WisBusiness: WIEG says utility rate hike request ‘excessive’

By Brian E. Clark

A proposed utility rate hike could raise some Badger State industries’ electric bills by $1 million or more annually and put them out of business, a business group is charging.

The Green Bay-based utility, Wisconsin Public Service Corp. (WPSC), wants to increase electricity rates by 7.75 percent starting in 2009.

The WPSC also wants to increase natural gas rats by 2.16 percent a month. The hike request was submitted to the state Public Service Commission this week.

The company, which has 420,000 residential and business customers in the central and northern regions of the state, said it needs the increase because its costs are rising.

But Todd Stuart, executive director of the Wisconsin Industrial Energy Group (WIEG), said the request is excessive and his organization will fight to reduce the size of the rate hike.

“We simply cannot afford this big of an increase when we are part of the global economy,” said Stuart, whose group includes some of the state’s largest manufacturers and energy consumers.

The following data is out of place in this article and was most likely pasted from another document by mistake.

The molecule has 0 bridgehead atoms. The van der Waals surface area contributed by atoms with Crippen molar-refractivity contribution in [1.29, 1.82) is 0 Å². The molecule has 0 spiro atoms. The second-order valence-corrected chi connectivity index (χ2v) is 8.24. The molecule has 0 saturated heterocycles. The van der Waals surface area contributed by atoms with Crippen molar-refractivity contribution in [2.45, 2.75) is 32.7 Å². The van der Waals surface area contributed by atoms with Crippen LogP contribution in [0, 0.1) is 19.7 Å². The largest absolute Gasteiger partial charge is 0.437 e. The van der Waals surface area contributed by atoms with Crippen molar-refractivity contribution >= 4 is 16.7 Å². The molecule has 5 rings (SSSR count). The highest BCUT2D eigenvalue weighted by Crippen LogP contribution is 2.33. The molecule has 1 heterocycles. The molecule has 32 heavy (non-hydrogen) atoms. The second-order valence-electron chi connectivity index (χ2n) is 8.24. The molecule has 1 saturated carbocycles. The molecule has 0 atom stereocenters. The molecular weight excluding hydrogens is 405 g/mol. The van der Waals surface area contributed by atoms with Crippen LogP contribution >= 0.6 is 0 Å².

Stuart said some WIEG members already spend $12 million a year on their electricity bills. A rate increase of 7.75 percent would add nearly $1 million to that bill.

Wisconsin has lost over 100,000 manufacturing jobs since 1999, Stuart noted. The paper industry alone is bracing for roughly 1,000 jobs to disappear this year, jobs that pay 25 percent or more than the statewide average wage,” he addd.

“Our manufacturers are competing not just against Midwestern states, but against the entire world,” he said.

“It is tough to remain competitive with large electric cost increases, especially when the national economy could already be in a recession. Manufacturers can’t fully pass these increases along to their customers.”

Charlie Higley, executive director of the Citizens Utility Board, said he is concerned about the impact the WPSC rate hike will have on consumers.

“Salaries are not increasing much, so this size of a hike will make it harder for many households to make ends meet,” he said.
The utility said a typical customer’s electricity bill will go up about $6.11 under the request. The natural gas bill would increase by around $2.18 a month.

Higley said there were no surprises in the rate increase request, so he predicted most of the hike would be approved.

“Fuel is more expensive, they have to pay for new transmission lines and then there is the cost of bringing the Weston 4 power plant on line.

“But they say that is actually holding down future costs because producing power at Weston 4 will be less expensive than buying electricity from some other utility.”